Strengthening Democracy through Power of Words
2017 / 12 / 17
Experts from Japan and China conducted a panel discussion on the role of the two countries in maintaining peace and order in Northeast Asia during a breakout session on security issues at the 13th Tokyo-Beijing Forum on Dec. 16. Discussions in the Chinese capital centered on how Japan and China view the security situation in the region and what the two nations should do to reduce tensions there.
Zhang Tuosheng, director of research and a senior fellow at the China Foundation for International Strategic Studies, kicked off the discussion by sharing his views on the situation in Northeast Asia. With North Korea continuing to challenge the nuclear non-proliferation framework by pushing forward its nuclear development program, and with U.S. President Donald Trump vowing that "all military options are on the table," Zhang said, "The North Korean issue has reached breaking point. It is the greatest threat in Northeast Asia." He noted that despite the situation being critical, the relationship between the major powers in this region remained unstable except probably between Japan and the United States. The U.S. shift toward strengthening bilateral relationships is threatening the region's multinational framework and "fails to contribute to the stability of the region," Zhang said.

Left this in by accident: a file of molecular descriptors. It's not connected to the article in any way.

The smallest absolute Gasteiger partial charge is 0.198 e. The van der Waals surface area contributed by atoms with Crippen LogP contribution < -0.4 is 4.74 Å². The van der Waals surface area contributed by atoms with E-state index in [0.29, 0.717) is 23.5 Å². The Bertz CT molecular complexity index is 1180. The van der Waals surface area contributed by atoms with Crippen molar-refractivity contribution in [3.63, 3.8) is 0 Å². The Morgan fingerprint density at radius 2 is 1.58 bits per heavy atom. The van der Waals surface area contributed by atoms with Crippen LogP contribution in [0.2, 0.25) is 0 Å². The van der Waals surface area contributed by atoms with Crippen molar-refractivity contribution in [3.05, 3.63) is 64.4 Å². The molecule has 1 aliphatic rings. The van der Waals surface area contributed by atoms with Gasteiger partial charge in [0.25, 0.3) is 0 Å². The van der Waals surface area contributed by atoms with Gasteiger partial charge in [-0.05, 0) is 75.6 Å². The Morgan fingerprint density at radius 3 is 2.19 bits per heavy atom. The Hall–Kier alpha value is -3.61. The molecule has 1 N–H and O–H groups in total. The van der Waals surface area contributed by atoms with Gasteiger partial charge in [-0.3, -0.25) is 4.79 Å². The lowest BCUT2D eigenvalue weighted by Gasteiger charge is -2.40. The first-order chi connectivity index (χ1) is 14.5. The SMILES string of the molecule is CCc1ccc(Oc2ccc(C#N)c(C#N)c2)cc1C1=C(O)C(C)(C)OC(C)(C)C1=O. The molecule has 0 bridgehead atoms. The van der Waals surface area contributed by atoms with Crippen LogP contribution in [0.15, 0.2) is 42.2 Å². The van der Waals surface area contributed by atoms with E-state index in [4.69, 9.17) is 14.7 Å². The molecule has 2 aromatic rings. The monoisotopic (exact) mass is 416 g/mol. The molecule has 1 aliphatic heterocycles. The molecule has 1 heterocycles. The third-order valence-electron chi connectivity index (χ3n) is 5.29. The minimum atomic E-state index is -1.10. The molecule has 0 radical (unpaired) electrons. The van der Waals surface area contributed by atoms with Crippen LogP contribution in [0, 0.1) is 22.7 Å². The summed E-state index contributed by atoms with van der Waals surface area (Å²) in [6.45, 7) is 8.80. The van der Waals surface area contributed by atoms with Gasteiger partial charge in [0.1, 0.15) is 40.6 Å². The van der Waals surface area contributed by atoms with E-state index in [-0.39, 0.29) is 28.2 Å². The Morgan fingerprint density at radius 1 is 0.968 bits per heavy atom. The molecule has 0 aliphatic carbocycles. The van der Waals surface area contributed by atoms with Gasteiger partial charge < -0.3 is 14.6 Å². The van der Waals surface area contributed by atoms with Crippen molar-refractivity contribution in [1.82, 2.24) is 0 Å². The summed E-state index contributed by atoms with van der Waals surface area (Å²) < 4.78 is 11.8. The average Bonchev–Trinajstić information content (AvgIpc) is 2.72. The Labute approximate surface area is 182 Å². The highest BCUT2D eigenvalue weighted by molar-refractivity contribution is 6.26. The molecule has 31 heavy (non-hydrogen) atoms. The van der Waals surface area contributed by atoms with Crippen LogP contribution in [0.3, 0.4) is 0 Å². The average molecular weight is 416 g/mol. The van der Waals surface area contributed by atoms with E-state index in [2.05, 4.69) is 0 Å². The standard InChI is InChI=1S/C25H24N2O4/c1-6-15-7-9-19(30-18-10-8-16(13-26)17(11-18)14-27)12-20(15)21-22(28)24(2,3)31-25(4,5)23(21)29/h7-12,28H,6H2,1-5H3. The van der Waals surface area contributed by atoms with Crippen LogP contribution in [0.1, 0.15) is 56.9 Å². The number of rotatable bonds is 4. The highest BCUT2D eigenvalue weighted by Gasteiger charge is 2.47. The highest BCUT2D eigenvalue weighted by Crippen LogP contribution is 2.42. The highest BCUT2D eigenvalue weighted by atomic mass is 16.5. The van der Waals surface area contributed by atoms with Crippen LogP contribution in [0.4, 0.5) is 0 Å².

Zhang, however, commended the progress made on establishing an air and naval communication mechanism between Japanese and Chinese defense authorities to avert accidental clashes, saying, "The risk between Japan and China has been reduced." He also mentioned that the improved relationship between China and South Korea is a positive factor.